Author: Dr. Desmond Bell - Chief Medical Officer at Omeza
Non-healing foot ulcers have a 5-year mortality rate of approximately 48%. This means that someone with a foot ulcer that does not heal in a timely fashion, has a roughly 50% chance of being dead within 5 years. PAD (peripheral arterial disease) has a 64% rate. In comparison, breast cancer and Hodgkin’s lymphoma have approximately 12% mortality rates, prostate cancer 6% after 5 years. Lung cancer and pancreatic cancer are the only conditions with higher attributable 5-year mortality rates. 1
Prevention is always preferred and easier than treating a condition. Simple, daily self-examination is the best way to prevent formation of a foot ulcer but knowing risk factors and what to look for is critical.
Any person who has had a prior history of a foot or leg ulcer that did not heal in a timely fashion, or required professional medical treatment is automatically at a higher risk for developing an ulcer. Recurrence of ulcers in the same location of the leg or foot is quite common and prevention of such recurrence can be challenging and often requires continued monitoring and proactive management.
Persons afflicted with neuropathy, a condition of that affects the nervous system, may experience a range of symptoms in the lower extremities as well as the hands including, burning, numbness, tingling, shooting pain, or a loss of sensation. The inability to feel hot or cold sensation, sharp objects, minor trauma such as blister formation or cuts can lead to the formation of serious and limb threatening ulcers. While neuropathy is common among many persons with diabetes, there are other underlying causes. Anyone with neuropathy should inspect their feet closely, at least twice daily (prior to getting dressed and before bed) to ensure no injuries or ulcers are forming.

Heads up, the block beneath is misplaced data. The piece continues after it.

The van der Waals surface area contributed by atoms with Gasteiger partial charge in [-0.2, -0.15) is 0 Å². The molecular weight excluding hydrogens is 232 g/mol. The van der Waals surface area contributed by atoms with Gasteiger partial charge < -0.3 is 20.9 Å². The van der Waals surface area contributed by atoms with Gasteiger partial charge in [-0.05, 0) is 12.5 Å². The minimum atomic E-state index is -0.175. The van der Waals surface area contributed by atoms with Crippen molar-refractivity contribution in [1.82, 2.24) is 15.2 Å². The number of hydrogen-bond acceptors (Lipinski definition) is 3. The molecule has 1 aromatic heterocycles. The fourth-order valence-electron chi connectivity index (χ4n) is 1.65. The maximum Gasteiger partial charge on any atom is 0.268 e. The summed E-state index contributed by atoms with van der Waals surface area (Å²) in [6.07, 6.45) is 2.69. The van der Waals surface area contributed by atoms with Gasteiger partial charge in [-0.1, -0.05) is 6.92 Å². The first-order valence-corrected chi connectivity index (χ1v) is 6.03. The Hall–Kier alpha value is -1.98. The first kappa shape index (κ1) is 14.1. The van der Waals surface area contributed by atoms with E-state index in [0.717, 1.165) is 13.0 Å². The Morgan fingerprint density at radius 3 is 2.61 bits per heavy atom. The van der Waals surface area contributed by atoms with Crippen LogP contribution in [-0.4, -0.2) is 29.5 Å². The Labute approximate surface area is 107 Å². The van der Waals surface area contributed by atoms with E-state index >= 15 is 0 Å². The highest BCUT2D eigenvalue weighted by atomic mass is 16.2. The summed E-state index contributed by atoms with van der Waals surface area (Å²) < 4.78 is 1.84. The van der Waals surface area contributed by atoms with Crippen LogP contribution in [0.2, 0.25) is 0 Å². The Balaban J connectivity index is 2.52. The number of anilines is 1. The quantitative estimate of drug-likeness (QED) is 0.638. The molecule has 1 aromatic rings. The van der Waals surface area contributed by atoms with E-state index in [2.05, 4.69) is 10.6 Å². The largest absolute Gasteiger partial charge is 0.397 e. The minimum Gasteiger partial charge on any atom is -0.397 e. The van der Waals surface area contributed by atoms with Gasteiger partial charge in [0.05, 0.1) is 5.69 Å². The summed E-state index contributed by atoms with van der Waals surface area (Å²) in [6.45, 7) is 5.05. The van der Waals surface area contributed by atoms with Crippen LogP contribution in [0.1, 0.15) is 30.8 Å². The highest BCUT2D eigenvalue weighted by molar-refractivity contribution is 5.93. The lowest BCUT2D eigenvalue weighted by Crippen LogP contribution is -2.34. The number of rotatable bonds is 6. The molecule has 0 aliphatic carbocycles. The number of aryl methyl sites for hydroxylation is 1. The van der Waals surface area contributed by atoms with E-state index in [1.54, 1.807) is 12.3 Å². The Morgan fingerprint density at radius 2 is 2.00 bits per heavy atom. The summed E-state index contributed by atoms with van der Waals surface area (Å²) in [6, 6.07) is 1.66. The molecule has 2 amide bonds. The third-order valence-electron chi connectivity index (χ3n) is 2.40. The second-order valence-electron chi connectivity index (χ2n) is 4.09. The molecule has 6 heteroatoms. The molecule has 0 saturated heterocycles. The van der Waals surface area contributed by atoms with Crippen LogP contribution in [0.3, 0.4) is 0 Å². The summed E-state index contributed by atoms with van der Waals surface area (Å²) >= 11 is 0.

The presence of dry or scaling skin may lead to small microscopic tears or injuries in the skin that can allow bacteria to enter the body. Skin infections are quite common, especially in persons with chronic conditions such as diabetes or peripheral vascular disease (the name of the circulatory condition that affects both the arteries and veins) and may lead to more complicated wound formation. A decrease in or absence of hair on the toes, feet and legs as well as thickening of toenails may be signs of decreased blood flow over time.
Calluses on the bottom of the feet and contracted toes (hammertoes) create pressure points that can lead to among issues, reduced blood flow to the skin and may be precursors to future ulcer formation.
Changes in the temperature of one foot in comparison to the opposite foot may indicate impending ulcer formation on the bottom of the foot, especially when one foot is markedly warmer that the other. It may also be an indication that there is a decrease in blood flow to one leg or foot versus the other lower extremity. The symptoms described here may be the result of neuropathy, peripheral arterial disease, or both. In either case, a change in temperature or increased redness or a dusky, bluish color of one or both lower extremities should be cause for concern.
Anyone who is at high risk (diabetics, smokers and anyone over the age of 70 even if in good health) and has any of the symptoms discussed in this article, should practice daily inspection of the feet and legs, maintain diligent proactive skin care and should evaluated by a health care provider, preferably a vascular or wound specialist.
- Armstrong DG, Wrobel J, Robbins JM. Are diabetes-related wounds and amputations worse than cancer? Int Wound J. 2007;4(4):286–7.
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